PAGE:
How the CDC director became the MAGA whisperer on coronavirus
Since his agency bungled the coronavirus testing rollout, CDC Director Robert Redfield has rarely been seen at the White House podium or on national television.
Normally the leader of the Centers for Disease Control would be the face of a global public health response. But his agency’s stumbles early in the pandemic — on testing, the Diamond Princess cruise ship evacuation and blunt messaging on the worsening outbreak that got ahead of the White House — sidelined him. He does few national interviews, and while he attended Wednesday’s White House coronavirus briefing, he’s been a sporadic presence in that venue.
Instead, he’s finding a home on local radio.
But on these obscure shows, the conservative Christian scientist has found an unusual niche. He’s becoming the point man for President Donald Trump with a fervent crowd that has been deeply skeptical of the coronavirus outbreak, believing it a hoax, a Chinese weapon or a Deep State plot to tank the economy and destroy the Trump presidency.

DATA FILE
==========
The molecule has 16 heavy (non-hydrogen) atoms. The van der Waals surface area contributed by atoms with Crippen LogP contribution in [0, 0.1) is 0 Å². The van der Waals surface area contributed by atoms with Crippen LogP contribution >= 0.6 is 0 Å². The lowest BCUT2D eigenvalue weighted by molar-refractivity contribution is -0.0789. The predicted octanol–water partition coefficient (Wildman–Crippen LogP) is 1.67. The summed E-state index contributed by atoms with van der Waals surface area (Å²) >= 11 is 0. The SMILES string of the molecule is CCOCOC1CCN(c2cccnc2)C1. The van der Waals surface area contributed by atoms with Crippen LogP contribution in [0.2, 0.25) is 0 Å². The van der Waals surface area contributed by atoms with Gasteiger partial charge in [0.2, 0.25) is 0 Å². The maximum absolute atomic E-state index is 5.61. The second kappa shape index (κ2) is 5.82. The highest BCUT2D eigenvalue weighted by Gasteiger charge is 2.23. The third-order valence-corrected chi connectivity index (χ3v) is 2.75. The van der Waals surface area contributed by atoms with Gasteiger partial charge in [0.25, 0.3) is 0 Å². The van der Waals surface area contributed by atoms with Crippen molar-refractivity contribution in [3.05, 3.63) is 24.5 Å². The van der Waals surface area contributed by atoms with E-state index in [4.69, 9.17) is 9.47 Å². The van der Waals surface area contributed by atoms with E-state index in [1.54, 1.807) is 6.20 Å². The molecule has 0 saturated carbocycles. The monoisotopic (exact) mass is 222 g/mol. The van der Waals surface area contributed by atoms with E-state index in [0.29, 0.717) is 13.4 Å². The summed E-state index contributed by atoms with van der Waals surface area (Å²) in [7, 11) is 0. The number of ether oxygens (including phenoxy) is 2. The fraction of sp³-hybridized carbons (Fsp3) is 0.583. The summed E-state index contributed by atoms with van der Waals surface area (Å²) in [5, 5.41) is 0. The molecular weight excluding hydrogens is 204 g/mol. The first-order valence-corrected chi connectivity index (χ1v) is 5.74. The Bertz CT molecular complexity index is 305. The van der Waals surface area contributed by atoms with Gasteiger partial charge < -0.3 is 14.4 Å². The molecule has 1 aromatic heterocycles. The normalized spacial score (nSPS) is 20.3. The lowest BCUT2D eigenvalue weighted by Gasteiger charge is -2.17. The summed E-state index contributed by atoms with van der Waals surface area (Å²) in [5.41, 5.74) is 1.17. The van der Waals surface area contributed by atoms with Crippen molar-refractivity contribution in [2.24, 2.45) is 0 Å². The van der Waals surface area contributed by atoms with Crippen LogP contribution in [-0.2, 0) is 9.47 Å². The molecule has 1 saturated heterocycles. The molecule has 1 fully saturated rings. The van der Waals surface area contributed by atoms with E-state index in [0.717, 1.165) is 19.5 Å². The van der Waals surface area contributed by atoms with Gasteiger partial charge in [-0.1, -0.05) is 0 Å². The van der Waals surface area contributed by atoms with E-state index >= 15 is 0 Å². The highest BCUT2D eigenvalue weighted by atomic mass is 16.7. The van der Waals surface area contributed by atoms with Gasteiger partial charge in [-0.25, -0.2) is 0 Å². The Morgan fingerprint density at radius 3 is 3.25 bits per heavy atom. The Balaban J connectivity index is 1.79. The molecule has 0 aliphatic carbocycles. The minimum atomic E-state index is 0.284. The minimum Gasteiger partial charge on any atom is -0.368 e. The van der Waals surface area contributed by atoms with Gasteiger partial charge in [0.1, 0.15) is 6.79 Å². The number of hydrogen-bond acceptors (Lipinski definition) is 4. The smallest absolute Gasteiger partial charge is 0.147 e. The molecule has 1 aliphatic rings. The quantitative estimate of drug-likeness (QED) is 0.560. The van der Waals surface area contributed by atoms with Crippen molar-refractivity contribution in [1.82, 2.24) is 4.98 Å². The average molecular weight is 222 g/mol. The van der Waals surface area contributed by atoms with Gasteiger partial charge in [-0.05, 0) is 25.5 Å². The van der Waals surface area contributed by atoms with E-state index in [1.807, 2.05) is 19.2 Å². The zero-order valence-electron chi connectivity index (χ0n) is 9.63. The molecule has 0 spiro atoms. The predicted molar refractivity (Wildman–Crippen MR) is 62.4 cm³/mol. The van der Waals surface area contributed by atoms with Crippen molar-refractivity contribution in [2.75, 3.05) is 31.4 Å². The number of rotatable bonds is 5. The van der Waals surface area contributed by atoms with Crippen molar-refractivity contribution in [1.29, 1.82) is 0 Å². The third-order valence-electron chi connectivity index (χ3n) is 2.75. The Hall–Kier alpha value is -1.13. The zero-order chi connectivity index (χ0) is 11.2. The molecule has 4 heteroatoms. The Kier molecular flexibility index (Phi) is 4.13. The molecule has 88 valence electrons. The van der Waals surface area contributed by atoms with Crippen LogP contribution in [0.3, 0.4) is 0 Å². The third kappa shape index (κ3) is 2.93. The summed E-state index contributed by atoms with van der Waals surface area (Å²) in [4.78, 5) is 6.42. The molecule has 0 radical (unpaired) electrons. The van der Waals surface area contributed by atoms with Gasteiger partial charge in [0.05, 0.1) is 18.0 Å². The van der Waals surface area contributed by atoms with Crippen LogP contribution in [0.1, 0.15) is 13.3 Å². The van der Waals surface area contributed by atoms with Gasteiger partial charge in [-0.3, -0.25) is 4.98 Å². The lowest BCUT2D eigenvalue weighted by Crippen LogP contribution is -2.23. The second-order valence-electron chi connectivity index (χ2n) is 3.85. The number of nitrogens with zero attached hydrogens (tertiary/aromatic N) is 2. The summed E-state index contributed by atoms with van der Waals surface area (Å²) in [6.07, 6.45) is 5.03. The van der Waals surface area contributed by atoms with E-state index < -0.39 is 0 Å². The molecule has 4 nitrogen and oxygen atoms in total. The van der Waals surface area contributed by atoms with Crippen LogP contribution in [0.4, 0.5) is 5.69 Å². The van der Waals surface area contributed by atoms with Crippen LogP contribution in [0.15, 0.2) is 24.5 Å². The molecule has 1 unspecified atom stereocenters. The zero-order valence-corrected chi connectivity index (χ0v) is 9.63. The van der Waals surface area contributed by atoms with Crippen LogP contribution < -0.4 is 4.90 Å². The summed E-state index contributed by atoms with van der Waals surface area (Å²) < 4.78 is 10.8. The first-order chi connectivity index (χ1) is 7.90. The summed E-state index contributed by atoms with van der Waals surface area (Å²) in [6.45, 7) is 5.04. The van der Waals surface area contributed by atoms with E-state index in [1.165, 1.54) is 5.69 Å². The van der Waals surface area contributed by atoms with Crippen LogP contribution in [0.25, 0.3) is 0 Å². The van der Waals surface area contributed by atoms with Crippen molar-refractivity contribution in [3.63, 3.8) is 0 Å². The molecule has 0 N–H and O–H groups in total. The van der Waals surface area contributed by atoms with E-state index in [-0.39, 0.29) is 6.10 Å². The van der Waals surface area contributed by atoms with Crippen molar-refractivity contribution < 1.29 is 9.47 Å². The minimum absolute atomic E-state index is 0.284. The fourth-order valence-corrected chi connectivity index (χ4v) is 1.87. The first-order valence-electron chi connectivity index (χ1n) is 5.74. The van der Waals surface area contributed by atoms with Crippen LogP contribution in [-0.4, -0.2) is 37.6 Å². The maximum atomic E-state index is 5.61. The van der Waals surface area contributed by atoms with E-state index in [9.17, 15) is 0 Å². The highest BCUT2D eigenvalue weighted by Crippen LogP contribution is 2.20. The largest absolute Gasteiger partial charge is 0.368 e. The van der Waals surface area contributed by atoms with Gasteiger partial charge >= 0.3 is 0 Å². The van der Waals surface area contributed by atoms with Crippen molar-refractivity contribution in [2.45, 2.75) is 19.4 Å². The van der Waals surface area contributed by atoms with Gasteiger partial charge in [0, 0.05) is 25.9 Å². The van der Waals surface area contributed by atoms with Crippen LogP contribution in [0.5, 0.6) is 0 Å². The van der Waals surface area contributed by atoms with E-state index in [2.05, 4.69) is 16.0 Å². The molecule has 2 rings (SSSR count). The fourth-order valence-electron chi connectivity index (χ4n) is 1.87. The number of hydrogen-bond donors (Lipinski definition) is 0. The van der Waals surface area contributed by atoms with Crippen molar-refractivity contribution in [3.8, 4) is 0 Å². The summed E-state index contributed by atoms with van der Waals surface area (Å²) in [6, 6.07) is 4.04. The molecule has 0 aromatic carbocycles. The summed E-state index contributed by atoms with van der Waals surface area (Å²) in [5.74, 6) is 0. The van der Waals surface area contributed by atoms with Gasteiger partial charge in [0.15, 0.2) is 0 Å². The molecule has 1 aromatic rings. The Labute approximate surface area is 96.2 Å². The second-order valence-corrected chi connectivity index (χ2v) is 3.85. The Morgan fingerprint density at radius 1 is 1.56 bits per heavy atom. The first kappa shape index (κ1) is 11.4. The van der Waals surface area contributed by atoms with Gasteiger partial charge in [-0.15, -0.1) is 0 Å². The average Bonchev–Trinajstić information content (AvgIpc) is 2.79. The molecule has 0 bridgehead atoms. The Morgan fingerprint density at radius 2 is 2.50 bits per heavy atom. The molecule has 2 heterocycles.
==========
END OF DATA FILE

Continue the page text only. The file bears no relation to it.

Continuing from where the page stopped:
Redfield doesn’t offer conspiracies when he speaks to the Trump base via talk radio, or on local stations in conservative parts of the country. He emphasizes the “powerful weapon” of social distancing. He tells listeners that he understands that staying home is a sacrifice, but asks them to “close their eyes” and think of the vulnerable people whose lives they can save if they do their part to break the chain of transmission — people like his own grandson, Joey, who has cystic fibrosis.
“Think of those individuals. Those are the individuals our sacrifice will protect, and maintain their life,” he said on radio host Todd Starnes’ show on April 1.